Nope, this is not a post about excercise. It's about relocation. I was reading an article this morning about JC Penny's CEO who didn't relocate to Texas and continues to commute weekly from Palo Alto via Gulfstream. Not only does he parachute in, so does most of his executive team. Yet people ask themselves why the turnaround at JC Penny isn't going as planned?
Although I have to admit I've never had an executive who flew in regularly via Gulfstream......nor will I ever but I've had my share of remote execs in positions at startups or in my teams. One simple point to make: it never WORKED!!!!
As much as people will argue with you that they will be THERE from Monday to Fridar (or Thursday) it just isn't the same as living there. Quite simply, in the evenings you are alone and away from your family. This stresses the executive out mid-term. Further, you are not here on the weekends and you usually are never around for the semi-work type events which take place outside of the normal daily grind. These two factors alone usually lead to failure of this setup. I am sure there are exceptions to the rule but my experience over the past 20 years shows otherwise.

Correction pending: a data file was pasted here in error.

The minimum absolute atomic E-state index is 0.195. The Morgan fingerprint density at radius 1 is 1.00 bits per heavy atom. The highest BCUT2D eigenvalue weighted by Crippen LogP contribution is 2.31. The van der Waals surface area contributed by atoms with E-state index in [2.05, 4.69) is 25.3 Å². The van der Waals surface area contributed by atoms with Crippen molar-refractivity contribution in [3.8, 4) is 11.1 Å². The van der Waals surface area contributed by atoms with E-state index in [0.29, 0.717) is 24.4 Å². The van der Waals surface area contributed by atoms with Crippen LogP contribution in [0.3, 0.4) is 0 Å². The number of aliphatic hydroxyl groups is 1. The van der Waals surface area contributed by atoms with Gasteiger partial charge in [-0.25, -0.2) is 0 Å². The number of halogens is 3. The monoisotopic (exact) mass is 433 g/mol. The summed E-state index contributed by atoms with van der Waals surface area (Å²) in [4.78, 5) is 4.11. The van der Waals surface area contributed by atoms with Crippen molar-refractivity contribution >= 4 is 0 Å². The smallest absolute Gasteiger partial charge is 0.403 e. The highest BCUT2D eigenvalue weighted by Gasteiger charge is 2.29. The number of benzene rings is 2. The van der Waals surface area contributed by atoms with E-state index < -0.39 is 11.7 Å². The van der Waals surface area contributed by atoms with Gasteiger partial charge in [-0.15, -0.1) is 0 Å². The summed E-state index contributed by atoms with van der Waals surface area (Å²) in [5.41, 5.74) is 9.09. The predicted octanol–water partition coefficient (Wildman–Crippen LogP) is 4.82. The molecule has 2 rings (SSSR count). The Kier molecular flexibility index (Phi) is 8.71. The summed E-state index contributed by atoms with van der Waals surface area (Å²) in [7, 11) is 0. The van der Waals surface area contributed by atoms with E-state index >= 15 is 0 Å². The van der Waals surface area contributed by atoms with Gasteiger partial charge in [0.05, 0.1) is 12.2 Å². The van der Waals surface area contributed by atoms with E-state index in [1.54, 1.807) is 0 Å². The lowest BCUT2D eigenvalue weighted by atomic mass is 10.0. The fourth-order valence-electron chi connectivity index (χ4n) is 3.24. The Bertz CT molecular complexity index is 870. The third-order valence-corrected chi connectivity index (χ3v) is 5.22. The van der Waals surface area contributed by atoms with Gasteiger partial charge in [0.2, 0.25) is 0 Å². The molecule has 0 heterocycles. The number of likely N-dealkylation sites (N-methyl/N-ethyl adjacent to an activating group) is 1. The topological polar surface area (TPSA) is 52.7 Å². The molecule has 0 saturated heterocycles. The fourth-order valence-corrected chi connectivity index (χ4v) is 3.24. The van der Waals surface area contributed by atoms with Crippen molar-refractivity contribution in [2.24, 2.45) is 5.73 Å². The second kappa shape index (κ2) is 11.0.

As an executive (or even regular employee) you have to commit. Remaining remote leaves the air of an exit option. It's a backdoor in other people's minds. It also keeps you from getting attached. Let's presume you actually love your job. Why would you complicate things if it's for the long haul? Sure, it's tough to relocate the kids or make your spouse find a new job. But if you plan on doing something 100% and not just short term, you have to make the move. Conversely, if you don't make the move as fast as possible, you're only deferring your full commitment to the new role. Get off your butt and move!